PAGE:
Journal of Agronomy and Agricultural Aspects

Equine Infectious Anemia

Karl H. Hoopes*

Animal, Dairy and Veterinary Sciences Department (ADVS), College of Agriculture and Applied Sciences, Utah State University, USA

*Corresponding author: Karl H. Hoopes, DVM USU Equine Extension Specialist, Animal, Dairy and Veterinary Sciences Department (ADVS), College of Agriculture and Applied Sciences, Utah State University, 3580 S Hwy 89 Wellsville, UT 84339, USA. Tel: (435) 535-5140; Email:

Received Date: 20 December, 2016; Accepted Date: 13 January, 2017; Published Date: 20 January, 2017

Citation: Hoopes KH (2017) Equine Infectious Anemia. J AgrAgri Aspect 2017: JAAA-110.

Equine Infectious Anemia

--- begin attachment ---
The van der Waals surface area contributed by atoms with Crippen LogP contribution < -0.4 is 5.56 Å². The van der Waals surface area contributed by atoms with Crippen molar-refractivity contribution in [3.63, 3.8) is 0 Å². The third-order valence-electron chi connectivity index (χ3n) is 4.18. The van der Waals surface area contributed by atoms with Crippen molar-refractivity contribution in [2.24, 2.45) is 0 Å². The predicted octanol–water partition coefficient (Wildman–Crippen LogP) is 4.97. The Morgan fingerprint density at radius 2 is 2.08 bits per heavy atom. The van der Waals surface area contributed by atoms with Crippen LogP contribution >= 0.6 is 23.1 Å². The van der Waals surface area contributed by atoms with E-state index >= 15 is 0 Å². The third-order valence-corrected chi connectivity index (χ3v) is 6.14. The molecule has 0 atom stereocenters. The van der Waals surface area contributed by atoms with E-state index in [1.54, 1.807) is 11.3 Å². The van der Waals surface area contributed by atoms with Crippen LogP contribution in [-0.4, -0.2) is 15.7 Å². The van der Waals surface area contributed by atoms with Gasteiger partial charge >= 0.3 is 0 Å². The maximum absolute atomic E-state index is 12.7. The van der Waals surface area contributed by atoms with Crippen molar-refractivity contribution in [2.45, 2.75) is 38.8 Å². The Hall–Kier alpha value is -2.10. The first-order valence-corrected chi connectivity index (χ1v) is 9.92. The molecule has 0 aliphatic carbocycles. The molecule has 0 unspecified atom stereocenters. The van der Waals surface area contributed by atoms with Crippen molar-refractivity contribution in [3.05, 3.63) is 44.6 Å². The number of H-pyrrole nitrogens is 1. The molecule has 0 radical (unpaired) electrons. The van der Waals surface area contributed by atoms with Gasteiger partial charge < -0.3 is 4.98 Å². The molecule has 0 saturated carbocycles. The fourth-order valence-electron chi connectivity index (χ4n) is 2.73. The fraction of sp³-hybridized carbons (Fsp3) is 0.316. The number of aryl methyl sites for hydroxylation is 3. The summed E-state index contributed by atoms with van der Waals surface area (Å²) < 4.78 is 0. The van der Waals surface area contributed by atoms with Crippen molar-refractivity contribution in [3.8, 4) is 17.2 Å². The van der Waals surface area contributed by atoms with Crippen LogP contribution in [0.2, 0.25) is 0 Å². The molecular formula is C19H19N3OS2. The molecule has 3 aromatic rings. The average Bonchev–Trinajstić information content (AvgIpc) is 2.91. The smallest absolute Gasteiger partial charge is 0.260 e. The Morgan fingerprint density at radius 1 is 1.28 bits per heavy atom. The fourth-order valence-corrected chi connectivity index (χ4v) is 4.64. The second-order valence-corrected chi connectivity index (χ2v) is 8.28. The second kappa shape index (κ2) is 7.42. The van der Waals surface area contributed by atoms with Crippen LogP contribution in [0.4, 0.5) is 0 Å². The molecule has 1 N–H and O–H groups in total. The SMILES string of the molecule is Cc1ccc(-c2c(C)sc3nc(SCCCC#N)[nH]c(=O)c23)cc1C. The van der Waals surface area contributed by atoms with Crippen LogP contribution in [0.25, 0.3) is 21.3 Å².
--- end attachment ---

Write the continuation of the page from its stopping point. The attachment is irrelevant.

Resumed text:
Equine infectious anemia (EIA) is blood-borne infectious viral disease of horses, donkeys, and mules. [1]Often referred to as “swamp fever” in horses, the disease was first tentatively diagnosed in the United States in 1888.  Equine Infectious Anemia’s prevalence in the United States began to rise in the 1930s and reached its peak in the 1960s and 1970s with over 10,000 horses testing positive in 1975. [2] Today, with proper sureillance and screening procedures, the incidence of EIA is minimal.  No vaccine or treatment exists for the disease. The virus causing Equine Infectious Anemia is categorized as a retrovirus that can mutate quickly, allowing the virus to escape the immune system of the horse.  It is often difficult to differentiate from other fever-producing diseases, including influenza and equine encephalitis. [3]